www.ober.com 30 60-Day Repayment Requirement §6402 of PPACA requires reporting and repayment of overpayments within 60 days of identification (or due date of next cost report, if applicable) –Applies to Medicare and other federal health care programs –What’s “identification”? Failure to repay within 60-days may be a false claim
www.ober.com 31 Regulatory guidance will be forthcoming... (or so we’ve heard) Absent guidance, providers must struggle to come up with practical approaches to complying with the 60-day requirement 60-Day Repayment Requirement
www.ober.com 32 Monthly Exclusion Checking What is exclusion checking? Growing number of State Medicaid Programs are requiring monthly screening of current employees and contractors. State Medicaid Director Letter instructed states to “require providers to search the HHS-OIG website monthly to capture exclusions and reinstatements that have occurred since the last search.” HHS-OIG CIAs still only require annual screening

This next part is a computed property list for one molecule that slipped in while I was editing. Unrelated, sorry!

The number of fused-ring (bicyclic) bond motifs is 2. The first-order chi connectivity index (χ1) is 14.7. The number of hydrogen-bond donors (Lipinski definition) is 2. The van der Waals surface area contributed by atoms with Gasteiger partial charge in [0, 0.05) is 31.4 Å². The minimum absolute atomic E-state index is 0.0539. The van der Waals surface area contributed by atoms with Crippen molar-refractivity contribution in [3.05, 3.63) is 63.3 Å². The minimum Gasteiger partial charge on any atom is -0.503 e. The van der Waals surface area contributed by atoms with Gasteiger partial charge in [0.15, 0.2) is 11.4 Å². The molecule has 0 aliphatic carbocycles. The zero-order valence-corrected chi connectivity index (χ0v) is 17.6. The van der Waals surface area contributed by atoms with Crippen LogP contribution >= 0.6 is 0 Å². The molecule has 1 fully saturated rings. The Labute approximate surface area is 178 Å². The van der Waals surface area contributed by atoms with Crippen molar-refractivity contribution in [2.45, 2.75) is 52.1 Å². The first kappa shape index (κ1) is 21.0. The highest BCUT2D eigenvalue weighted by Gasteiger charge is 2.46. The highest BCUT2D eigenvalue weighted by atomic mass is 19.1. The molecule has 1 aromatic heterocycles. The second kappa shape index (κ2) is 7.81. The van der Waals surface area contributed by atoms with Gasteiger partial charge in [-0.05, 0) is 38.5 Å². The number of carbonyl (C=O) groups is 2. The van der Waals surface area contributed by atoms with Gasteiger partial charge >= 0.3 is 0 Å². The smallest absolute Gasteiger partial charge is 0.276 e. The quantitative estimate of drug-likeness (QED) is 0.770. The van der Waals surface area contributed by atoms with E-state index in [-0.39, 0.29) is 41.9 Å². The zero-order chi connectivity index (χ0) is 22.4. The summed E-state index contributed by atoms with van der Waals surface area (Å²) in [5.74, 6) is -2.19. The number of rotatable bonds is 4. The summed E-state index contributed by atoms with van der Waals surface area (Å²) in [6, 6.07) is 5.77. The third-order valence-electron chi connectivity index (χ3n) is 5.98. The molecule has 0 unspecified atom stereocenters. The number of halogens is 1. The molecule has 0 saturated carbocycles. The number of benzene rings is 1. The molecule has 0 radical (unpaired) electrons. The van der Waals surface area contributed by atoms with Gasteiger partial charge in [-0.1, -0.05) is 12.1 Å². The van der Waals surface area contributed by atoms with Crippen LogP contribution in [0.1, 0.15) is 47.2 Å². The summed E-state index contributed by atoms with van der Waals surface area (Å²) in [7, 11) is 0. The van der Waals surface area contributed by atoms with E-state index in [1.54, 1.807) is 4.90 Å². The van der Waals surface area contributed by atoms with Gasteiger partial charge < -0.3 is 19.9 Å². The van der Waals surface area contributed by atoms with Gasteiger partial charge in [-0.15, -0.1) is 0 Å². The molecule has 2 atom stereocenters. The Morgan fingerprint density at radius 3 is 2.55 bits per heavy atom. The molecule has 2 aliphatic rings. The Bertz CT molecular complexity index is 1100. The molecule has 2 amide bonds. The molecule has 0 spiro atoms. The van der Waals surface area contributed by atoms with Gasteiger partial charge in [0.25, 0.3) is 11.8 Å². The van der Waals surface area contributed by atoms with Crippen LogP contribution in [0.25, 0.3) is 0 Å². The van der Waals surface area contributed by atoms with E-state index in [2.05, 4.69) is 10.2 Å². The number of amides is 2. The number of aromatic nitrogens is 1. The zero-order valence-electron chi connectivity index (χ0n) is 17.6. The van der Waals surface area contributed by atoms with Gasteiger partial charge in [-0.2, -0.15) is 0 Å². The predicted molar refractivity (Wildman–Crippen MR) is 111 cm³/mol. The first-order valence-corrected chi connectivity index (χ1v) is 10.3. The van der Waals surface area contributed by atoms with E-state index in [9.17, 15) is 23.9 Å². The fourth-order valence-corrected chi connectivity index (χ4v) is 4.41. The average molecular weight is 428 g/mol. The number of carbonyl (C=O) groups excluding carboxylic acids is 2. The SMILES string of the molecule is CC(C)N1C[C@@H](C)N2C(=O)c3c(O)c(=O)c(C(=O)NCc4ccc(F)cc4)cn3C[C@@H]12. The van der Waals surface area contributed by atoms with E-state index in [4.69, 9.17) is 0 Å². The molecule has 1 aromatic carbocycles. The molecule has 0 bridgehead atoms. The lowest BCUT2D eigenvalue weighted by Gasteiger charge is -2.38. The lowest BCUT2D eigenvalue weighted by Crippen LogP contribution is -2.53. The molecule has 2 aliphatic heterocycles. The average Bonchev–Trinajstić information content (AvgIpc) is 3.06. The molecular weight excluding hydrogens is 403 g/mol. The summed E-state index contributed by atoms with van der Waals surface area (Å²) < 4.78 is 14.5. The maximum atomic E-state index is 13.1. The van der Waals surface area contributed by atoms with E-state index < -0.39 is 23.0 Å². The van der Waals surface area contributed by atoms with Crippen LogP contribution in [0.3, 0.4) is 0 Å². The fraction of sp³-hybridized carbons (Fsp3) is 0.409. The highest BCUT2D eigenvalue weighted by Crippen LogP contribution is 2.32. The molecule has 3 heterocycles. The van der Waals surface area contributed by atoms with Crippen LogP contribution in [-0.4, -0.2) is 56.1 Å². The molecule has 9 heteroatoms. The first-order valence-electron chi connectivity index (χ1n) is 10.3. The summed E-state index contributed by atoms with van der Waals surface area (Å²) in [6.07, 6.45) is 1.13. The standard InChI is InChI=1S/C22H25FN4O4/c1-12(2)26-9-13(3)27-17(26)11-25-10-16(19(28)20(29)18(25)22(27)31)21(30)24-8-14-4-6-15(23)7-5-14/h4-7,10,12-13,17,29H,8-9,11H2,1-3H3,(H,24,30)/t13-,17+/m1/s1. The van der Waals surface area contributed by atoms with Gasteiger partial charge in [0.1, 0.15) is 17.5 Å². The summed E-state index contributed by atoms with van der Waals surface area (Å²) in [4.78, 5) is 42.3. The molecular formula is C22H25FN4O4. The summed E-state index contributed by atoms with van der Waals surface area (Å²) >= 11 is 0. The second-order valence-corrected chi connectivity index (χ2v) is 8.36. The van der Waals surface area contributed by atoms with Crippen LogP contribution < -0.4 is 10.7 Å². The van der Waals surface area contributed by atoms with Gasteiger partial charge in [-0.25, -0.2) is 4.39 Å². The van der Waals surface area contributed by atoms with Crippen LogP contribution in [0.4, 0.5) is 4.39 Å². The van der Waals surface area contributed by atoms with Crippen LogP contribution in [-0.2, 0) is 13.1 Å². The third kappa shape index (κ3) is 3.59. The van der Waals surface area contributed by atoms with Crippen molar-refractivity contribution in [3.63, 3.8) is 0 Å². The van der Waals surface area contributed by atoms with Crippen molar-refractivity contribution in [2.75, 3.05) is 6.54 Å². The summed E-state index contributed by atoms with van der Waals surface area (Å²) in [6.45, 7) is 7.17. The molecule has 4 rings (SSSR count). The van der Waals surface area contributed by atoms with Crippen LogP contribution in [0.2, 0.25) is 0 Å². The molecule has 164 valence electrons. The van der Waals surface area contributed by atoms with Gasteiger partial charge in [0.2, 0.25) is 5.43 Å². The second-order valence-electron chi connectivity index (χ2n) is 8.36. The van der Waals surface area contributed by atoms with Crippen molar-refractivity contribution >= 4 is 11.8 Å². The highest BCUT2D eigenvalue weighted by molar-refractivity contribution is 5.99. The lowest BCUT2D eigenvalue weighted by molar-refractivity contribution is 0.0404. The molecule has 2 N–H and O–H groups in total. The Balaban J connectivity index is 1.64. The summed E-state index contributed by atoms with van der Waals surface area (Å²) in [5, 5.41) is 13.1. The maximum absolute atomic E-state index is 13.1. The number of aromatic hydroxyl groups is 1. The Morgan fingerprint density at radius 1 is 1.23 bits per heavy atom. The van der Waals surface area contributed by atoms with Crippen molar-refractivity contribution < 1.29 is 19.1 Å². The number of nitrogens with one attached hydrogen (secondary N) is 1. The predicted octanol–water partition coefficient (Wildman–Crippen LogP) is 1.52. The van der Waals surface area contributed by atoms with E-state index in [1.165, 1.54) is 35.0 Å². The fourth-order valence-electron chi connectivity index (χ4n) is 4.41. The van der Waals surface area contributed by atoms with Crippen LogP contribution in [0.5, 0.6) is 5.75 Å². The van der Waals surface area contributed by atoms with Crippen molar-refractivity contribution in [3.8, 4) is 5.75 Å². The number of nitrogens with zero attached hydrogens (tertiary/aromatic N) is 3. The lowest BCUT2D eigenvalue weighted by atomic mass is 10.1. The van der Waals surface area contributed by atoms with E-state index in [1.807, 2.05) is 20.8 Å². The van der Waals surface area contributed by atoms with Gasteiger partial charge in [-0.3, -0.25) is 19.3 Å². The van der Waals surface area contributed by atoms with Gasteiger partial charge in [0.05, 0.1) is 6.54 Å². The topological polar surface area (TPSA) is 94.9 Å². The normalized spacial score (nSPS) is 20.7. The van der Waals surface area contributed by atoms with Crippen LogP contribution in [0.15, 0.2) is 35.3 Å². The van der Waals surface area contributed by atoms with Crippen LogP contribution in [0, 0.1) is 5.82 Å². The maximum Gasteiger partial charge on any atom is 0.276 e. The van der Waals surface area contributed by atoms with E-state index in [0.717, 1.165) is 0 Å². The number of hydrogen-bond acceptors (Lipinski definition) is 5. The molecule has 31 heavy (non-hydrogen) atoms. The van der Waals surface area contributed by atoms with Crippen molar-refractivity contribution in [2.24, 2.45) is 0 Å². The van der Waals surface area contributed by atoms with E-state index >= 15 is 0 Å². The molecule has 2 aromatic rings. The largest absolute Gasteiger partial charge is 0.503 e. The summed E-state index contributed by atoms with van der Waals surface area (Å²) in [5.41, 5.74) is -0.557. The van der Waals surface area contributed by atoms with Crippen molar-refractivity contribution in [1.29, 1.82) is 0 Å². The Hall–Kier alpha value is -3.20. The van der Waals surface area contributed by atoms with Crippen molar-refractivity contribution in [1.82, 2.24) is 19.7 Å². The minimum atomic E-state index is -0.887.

www.ober.com 33 Need to have a policy –Before hiring and at least annually Need to check the websites –http://exclusions.oig.hhs.gov/search.htmlhttp://exclusions.oig.hhs.gov/search.html –http://epls.arnet.govhttp://epls.arnet.gov Check everyone, including physicians Monthly Exclusion Checking
www.ober.com 34 Conclusion – What’s Next? Increasingly aggressive federal/state enforcement –Alphabet soup of government contractors looking for fraud, waste and abuse Whistleblowers driving government priorities Increasing importance of comprehensive and aggressive compliance efforts